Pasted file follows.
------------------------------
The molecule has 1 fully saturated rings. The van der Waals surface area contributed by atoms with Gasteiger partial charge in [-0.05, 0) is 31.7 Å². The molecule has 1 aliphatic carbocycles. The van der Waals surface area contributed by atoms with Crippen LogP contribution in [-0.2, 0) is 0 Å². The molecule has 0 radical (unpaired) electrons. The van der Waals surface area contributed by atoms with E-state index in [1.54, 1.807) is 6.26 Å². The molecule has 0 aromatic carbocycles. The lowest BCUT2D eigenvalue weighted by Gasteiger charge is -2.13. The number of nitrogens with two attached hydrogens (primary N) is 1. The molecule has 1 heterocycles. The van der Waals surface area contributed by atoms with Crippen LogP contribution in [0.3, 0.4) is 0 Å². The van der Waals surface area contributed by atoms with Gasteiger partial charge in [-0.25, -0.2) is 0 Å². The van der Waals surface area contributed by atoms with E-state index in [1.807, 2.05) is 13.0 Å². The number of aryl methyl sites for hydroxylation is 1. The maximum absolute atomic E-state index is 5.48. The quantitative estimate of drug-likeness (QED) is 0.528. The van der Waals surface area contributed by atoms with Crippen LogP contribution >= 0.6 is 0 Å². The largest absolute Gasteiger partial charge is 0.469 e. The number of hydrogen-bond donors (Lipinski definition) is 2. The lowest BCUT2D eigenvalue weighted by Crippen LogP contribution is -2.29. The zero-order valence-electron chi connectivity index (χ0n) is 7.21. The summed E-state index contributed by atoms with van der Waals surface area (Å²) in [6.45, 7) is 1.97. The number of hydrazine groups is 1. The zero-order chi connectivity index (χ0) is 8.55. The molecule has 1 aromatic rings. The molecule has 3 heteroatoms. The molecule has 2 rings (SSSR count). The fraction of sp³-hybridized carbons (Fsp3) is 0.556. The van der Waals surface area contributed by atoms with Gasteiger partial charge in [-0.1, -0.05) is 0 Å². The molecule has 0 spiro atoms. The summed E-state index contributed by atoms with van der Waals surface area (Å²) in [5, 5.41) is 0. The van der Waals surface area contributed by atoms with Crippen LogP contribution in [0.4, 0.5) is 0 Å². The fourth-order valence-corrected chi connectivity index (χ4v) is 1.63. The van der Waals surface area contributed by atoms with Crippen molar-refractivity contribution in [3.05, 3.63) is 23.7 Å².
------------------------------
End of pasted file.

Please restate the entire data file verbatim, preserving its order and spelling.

The molecule has 1 fully saturated rings. The van der Waals surface area contributed by atoms with Gasteiger partial charge in [-0.05, 0) is 31.7 Å². The molecule has 1 aliphatic carbocycles. The van der Waals surface area contributed by atoms with Crippen LogP contribution in [-0.2, 0) is 0 Å². The molecule has 0 radical (unpaired) electrons. The van der Waals surface area contributed by atoms with E-state index in [1.54, 1.807) is 6.26 Å². The molecule has 0 aromatic carbocycles. The lowest BCUT2D eigenvalue weighted by Gasteiger charge is -2.13. The number of nitrogens with two attached hydrogens (primary N) is 1. The molecule has 1 heterocycles. The van der Waals surface area contributed by atoms with Crippen LogP contribution in [0.3, 0.4) is 0 Å². The van der Waals surface area contributed by atoms with Gasteiger partial charge in [-0.25, -0.2) is 0 Å². The van der Waals surface area contributed by atoms with E-state index in [1.807, 2.05) is 13.0 Å². The number of aryl methyl sites for hydroxylation is 1. The maximum absolute atomic E-state index is 5.48. The quantitative estimate of drug-likeness (QED) is 0.528. The van der Waals surface area contributed by atoms with Crippen LogP contribution >= 0.6 is 0 Å². The largest absolute Gasteiger partial charge is 0.469 e. The number of hydrogen-bond donors (Lipinski definition) is 2. The lowest BCUT2D eigenvalue weighted by Crippen LogP contribution is -2.29. The zero-order valence-electron chi connectivity index (χ0n) is 7.21. The summed E-state index contributed by atoms with van der Waals surface area (Å²) in [6.45, 7) is 1.97. The number of hydrazine groups is 1. The zero-order chi connectivity index (χ0) is 8.55. The molecule has 1 aromatic rings. The molecule has 3 heteroatoms. The molecule has 2 rings (SSSR count). The fraction of sp³-hybridized carbons (Fsp3) is 0.556. The van der Waals surface area contributed by atoms with Gasteiger partial charge in [-0.1, -0.05) is 0 Å². The molecule has 0 spiro atoms. The summed E-state index contributed by atoms with van der Waals surface area (Å²) in [5, 5.41) is 0. The van der Waals surface area contributed by atoms with Crippen LogP contribution in [0.4, 0.5) is 0 Å². The fourth-order valence-corrected chi connectivity index (χ4v) is 1.63. The van der Waals surface area contributed by atoms with Crippen molar-refractivity contribution in [3.05, 3.63) is 23.7 Å².